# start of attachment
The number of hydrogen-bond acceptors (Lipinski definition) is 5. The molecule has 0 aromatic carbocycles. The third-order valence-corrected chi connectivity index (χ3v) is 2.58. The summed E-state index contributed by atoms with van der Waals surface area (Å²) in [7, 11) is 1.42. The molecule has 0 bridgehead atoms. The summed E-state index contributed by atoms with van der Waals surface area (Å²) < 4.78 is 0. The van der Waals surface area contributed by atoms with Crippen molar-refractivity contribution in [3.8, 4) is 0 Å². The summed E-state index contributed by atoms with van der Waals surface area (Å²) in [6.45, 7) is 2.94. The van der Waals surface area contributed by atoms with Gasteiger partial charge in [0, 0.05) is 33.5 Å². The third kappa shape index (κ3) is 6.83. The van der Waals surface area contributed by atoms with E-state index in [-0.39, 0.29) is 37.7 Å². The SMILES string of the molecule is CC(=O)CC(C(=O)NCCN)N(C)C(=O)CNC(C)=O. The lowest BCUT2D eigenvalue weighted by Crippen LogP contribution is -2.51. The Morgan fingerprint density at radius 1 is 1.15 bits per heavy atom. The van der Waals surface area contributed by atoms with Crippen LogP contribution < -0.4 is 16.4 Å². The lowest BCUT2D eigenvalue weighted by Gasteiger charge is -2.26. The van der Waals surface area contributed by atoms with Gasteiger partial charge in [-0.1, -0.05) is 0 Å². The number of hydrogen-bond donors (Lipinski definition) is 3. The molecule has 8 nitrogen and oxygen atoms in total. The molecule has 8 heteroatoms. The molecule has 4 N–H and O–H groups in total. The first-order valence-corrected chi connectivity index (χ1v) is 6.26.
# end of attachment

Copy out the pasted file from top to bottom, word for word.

The number of hydrogen-bond acceptors (Lipinski definition) is 5. The molecule has 0 aromatic carbocycles. The third-order valence-corrected chi connectivity index (χ3v) is 2.58. The summed E-state index contributed by atoms with van der Waals surface area (Å²) in [7, 11) is 1.42. The molecule has 0 bridgehead atoms. The summed E-state index contributed by atoms with van der Waals surface area (Å²) < 4.78 is 0. The van der Waals surface area contributed by atoms with Crippen molar-refractivity contribution in [3.8, 4) is 0 Å². The summed E-state index contributed by atoms with van der Waals surface area (Å²) in [6.45, 7) is 2.94. The van der Waals surface area contributed by atoms with Gasteiger partial charge in [0, 0.05) is 33.5 Å². The third kappa shape index (κ3) is 6.83. The van der Waals surface area contributed by atoms with E-state index in [-0.39, 0.29) is 37.7 Å². The SMILES string of the molecule is CC(=O)CC(C(=O)NCCN)N(C)C(=O)CNC(C)=O. The lowest BCUT2D eigenvalue weighted by Crippen LogP contribution is -2.51. The Morgan fingerprint density at radius 1 is 1.15 bits per heavy atom. The van der Waals surface area contributed by atoms with Crippen LogP contribution < -0.4 is 16.4 Å². The lowest BCUT2D eigenvalue weighted by Gasteiger charge is -2.26. The van der Waals surface area contributed by atoms with Gasteiger partial charge in [-0.1, -0.05) is 0 Å². The number of hydrogen-bond donors (Lipinski definition) is 3. The molecule has 8 nitrogen and oxygen atoms in total. The molecule has 8 heteroatoms. The molecule has 4 N–H and O–H groups in total. The first-order valence-corrected chi connectivity index (χ1v) is 6.26.